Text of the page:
The life and career of Gene Rheaume reflect the early confidence of his upbringing. His achievements are too many to detail; however, his honours with lifetime memberships to six Aboriginal organizations, and his appointment as a member of the Aboriginal Order of Canada speak well for the first Métis to become a member of parliament since Louis Riel.
After Rheaume's father unsuccessfully attempted to compete as a trading post owner against the established Hudson's Bay Company, ("when a private trader moved in, the Bay just lowered their prices below cost until the guy went broke"), he moved his family to God's Lake, Manitoba, just south of Churchill. There, his father took a job with a mining company. "On one side of the lake was an Indian reserve, and we weren't allowed to live there because my Dad wasn't Indian and we weren't allowed to live on the mining company's site because my mother was half-breed. So my Dad built a great big log house mid-way between...we lived half-way between the whites and the Indians."
Schooling was a problem for the Rheaume family. "There was no school for people like us." The mining company had built a one-room school, but only children resident on the mine site were allowed to attend. "If you were an Indian...you went to a residential school for Indians about 30 miles away at a place called God's Narrows...so there we were." In order to avoid charges of racial discrimination, the mining company had decided that anyone would be entitled to attend school for $5 a month — this in the height of the depression. Rheaume's mother taught the children at home and "my dad would save up enough money to enroll all the kids of school age for the month of June and pay the five bucks a head." The exams were written and each of the children moved on to the next grade.
The mine closed in 1944 and the family moved to Flin Flon where Rheaume completed his high school and earned several scholarships, which took him to the University of Saskatchewan where he graduated with a Bachelor of Arts in English Literature. "Frankly, I think it was my mother's gentle way of teaching us all to read when we lived in the bush and we had encyclopedias to learn every word."
Fresh out of university, Rheaume was hired by the government of Saskatchewan as an untrained social worker, and was posted to northerly areas in the province. He soon made his mark as a social worker, and was supported through a Bachelor's degree in social work by his government employer. He graduated in 1956, and after working for the province as a probation and parole officer and medical rehabilitation specialist, he joined the Department of Northern Affairs in 1958. "I spent the summer on the Canadian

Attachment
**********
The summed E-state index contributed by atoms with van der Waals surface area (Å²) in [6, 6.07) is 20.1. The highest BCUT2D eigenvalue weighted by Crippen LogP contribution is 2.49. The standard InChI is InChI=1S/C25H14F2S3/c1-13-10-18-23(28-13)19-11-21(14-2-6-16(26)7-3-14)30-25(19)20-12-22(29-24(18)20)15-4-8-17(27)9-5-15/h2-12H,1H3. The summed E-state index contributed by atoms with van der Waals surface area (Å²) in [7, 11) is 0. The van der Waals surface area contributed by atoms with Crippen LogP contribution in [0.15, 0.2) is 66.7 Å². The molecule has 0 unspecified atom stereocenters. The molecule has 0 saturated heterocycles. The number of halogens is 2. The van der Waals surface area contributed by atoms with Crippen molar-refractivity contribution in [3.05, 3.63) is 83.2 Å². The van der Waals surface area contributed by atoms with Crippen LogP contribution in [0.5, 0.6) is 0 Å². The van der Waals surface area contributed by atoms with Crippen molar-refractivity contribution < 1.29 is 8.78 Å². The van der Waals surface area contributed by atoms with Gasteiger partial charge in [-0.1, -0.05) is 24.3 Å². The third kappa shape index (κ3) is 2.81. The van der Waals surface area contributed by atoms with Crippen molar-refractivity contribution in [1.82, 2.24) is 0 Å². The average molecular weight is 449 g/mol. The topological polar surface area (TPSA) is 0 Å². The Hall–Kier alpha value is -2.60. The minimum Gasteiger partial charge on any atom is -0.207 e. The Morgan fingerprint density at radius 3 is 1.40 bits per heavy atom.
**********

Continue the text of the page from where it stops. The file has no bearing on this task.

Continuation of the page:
He was recognized for his excellence in social work, eventually being promoted to regional superintendent. In 1962, he resigned this position to run for political office and after a minor setback, was able to secure his riding for the Progressive Conservative Party in the next election in 1963. At the age of 31, Gene Rheaume went to Ottawa, the first Métis to be elected member of parliament since Louis Riel.
He became best-known as one of the key figures in opposition who blocked the division of the Northwest Territories into two areas. Under this proposal, one section would have been governed by elected officials and the other by appointed officials. Instead, the new law gave all residents the territorial franchise (vote), created 16 territorial consistencies and designated Yellowknife the capital of the Northwest Territories.
Aside from being a dedicated humanitarian, Gene Rheaume has been gifted with a great sense of humour. While up in the Northwest Territories, he twice won the title to the Liars Club. "I was declared to be the biggest liar in the Northwest Territories. In the banquet, we would have this competition and we would go up and tell these stories. I entered the third year, and...because by this time, I'd become a member of parliament, they disqualified me on the grounds that I'd become professional!"
Rheaume is highly sought after for his skills as chairperson by Aboriginal groups, and recently chairedhis 102nd conference. Spread out on the dining room table of his Nepean, Ontario home lie open copies of the Report of the Royal Commission on Aboriginal Peoples. At present, he is researching the report for an Aboriginal organization. "Not much in here for off-reserve Indians" he says, shaking his head. At
Intro video directed and edited by Ross Rheaume (Grandson).
A series of clips from the upcoming documentary on Gene's life.
A cartoon tribute to Gene Rheaume.
Written, illustrated, directed and narrated Jocelyn Rheaume (daughter).
Production by Affinity Video of Ottawa.
Third and final Tribute Video edited by Dave Rheaume (son).